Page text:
Schools in Colorado must allow students in need of medical marijuana’s health benefits to use medical cannabis products in school.
Colorado’s Senate unanimously voted 35-0 in favor of the bill last Tuesday. Governor Hickenlooper has issued support for the bill and will sign it into law,
A year ago, a similar amendment was signed into that allowed nurses and parents to administer medical marijuana to students, but did not force schools to allow medical marijuana for students. Given the option to agree with this permitted use, Colorado’s school districts would not agree to let students medicate in school–so the issue was pushed a step further by advocates and parents.
Likewise, this new bill requires all of Colorado’s schools to allow medical marijuana derivative medicines like tinctures, patches, and edibles. Students are still not allowed to smoke medical cannabis in school, however.
For Colorado’s students with illnesses like epilepsy and their family’s, this bill provides a major sigh of relief. They will no longer be forced to choose between attending school and utilizing their medical marijuana.
Colorado joins New Jersey as the second state to officially permit cannabis use in all schools.
Schools throughout Colorado will begin gathering information on students who are caught using or distributing marijuana in hopes of monitoring the impact recreational legalization is having in the state.
Although schools have been tracking student drug offenses, there has been no separation of marijuana issues from other drugs. Jane Urschel, the deputy executive director of the Colorado Association of School Boards, said that that some schools have reported an increase in marijuana usage while others have not. State lawmakers now want to see organized and definite records of cannabis-related issues 18 months after recreational shops were legalized.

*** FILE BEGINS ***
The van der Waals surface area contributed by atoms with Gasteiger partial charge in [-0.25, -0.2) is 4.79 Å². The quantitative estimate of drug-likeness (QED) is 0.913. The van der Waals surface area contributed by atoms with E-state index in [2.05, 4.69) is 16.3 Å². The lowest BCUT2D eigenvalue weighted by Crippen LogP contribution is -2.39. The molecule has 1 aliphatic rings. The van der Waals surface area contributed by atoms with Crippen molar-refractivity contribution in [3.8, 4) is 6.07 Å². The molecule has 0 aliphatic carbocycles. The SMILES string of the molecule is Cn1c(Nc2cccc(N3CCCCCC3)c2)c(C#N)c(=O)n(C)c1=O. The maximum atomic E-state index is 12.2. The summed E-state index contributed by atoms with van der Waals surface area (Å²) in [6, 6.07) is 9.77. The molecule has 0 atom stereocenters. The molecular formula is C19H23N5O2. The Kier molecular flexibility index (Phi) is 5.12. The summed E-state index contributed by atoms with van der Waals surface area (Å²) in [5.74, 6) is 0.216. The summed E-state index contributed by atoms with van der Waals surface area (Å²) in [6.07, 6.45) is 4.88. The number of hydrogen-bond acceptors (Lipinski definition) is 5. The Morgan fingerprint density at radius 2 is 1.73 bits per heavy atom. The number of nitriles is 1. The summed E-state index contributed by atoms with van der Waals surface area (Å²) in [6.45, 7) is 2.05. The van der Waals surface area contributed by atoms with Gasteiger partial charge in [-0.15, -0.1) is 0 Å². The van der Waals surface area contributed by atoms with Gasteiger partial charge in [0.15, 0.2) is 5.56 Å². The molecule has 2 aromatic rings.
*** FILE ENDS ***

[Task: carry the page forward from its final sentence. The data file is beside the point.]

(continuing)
This comes as an addition to the 2012 law that directed law enforcement and district attorneys to gather information on the punishment of students and whether they are being arrested or ticketed, rather than being disciplined by educators for minor offenses.
The 2012 law has also been revised to track the involvement of police in student discipline, in hopes of understanding demographic trends for student punishment and the handling of issues between law enforcement and school officials.
One of the lawmakers behind the bill, Republican Rep. Polly Lawrence, said:
“I think we need to get an accurate picture of what our trends are at our schools, what sort of impact legalization has had on our kids.”
Previous data collection has been inconsistent. Only 74 out of 246 law enforcement agencies throughout Colorado were sharing information with the Colorado Department of Safety, and only six of 22 Colorado district attorneys had participated.
Every district attorney has now shared data on students who have been prosecuted at schools, but so far law enforcement has struggled to comply with the information requests. Some reports indicate that this is a challenge for small departments, with limited staff, because it is difficult to find time to organize the data.
Colorado lawmakers are providing funding for a state staff member to organize and analyze submitted data to increase department compliance, and keep the information in a consistent format throughout the state.
The first student discipline report is due August 1 and will cover the collected data for the 2013-14 and 2014-15 school years. In the future, reports will be completed annually and posted online beginning in April.